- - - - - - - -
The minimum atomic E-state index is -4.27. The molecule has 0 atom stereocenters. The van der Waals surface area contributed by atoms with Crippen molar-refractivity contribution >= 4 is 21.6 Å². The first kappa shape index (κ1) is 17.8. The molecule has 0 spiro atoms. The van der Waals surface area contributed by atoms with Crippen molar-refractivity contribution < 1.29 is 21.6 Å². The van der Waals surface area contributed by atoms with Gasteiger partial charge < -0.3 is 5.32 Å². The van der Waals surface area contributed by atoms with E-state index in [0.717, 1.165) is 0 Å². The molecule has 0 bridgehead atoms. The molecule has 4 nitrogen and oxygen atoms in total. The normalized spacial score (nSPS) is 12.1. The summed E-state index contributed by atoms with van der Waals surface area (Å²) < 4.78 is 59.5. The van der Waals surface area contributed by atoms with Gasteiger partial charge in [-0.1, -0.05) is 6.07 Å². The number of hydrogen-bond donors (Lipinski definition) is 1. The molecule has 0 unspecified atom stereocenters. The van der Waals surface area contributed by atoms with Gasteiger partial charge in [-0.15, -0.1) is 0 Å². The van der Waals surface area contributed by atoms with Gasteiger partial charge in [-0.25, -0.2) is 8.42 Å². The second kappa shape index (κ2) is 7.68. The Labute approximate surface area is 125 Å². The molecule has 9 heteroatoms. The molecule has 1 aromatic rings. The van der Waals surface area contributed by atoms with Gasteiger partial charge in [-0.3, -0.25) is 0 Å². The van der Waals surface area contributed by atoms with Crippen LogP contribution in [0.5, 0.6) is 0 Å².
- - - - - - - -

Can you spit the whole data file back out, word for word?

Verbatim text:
The minimum atomic E-state index is -4.27. The molecule has 0 atom stereocenters. The van der Waals surface area contributed by atoms with Crippen molar-refractivity contribution >= 4 is 21.6 Å². The first kappa shape index (κ1) is 17.8. The molecule has 0 spiro atoms. The van der Waals surface area contributed by atoms with Crippen molar-refractivity contribution < 1.29 is 21.6 Å². The van der Waals surface area contributed by atoms with Gasteiger partial charge < -0.3 is 5.32 Å². The van der Waals surface area contributed by atoms with E-state index in [0.717, 1.165) is 0 Å². The molecule has 0 bridgehead atoms. The molecule has 4 nitrogen and oxygen atoms in total. The normalized spacial score (nSPS) is 12.1. The summed E-state index contributed by atoms with van der Waals surface area (Å²) < 4.78 is 59.5. The van der Waals surface area contributed by atoms with Gasteiger partial charge in [-0.1, -0.05) is 6.07 Å². The number of hydrogen-bond donors (Lipinski definition) is 1. The molecule has 0 unspecified atom stereocenters. The van der Waals surface area contributed by atoms with Gasteiger partial charge in [-0.15, -0.1) is 0 Å². The van der Waals surface area contributed by atoms with Gasteiger partial charge in [-0.25, -0.2) is 8.42 Å². The second kappa shape index (κ2) is 7.68. The Labute approximate surface area is 125 Å². The molecule has 9 heteroatoms. The molecule has 1 aromatic rings. The van der Waals surface area contributed by atoms with Gasteiger partial charge in [-0.3, -0.25) is 0 Å². The van der Waals surface area contributed by atoms with Crippen LogP contribution in [0.5, 0.6) is 0 Å².